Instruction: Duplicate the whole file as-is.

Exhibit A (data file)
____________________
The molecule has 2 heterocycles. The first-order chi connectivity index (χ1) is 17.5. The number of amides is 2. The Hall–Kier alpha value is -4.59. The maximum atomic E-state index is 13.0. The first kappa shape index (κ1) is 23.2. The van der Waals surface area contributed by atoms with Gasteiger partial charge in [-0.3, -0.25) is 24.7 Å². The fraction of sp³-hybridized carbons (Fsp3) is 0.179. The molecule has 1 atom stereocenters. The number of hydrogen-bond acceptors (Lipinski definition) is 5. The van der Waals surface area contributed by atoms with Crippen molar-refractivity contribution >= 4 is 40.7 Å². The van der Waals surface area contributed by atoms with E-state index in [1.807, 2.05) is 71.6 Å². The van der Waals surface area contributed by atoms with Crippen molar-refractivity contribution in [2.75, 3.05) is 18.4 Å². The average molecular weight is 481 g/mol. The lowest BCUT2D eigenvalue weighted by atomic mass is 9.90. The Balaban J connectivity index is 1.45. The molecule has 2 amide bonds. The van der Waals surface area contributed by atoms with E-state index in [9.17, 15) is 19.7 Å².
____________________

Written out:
The molecule has 2 heterocycles. The first-order chi connectivity index (χ1) is 17.5. The number of amides is 2. The Hall–Kier alpha value is -4.59. The maximum atomic E-state index is 13.0. The first kappa shape index (κ1) is 23.2. The van der Waals surface area contributed by atoms with Gasteiger partial charge in [-0.3, -0.25) is 24.7 Å². The fraction of sp³-hybridized carbons (Fsp3) is 0.179. The molecule has 1 atom stereocenters. The number of hydrogen-bond acceptors (Lipinski definition) is 5. The van der Waals surface area contributed by atoms with Crippen molar-refractivity contribution >= 4 is 40.7 Å². The van der Waals surface area contributed by atoms with E-state index in [1.807, 2.05) is 71.6 Å². The van der Waals surface area contributed by atoms with Crippen molar-refractivity contribution in [2.75, 3.05) is 18.4 Å². The average molecular weight is 481 g/mol. The lowest BCUT2D eigenvalue weighted by atomic mass is 9.90. The Balaban J connectivity index is 1.45. The molecule has 2 amide bonds. The van der Waals surface area contributed by atoms with E-state index in [9.17, 15) is 19.7 Å².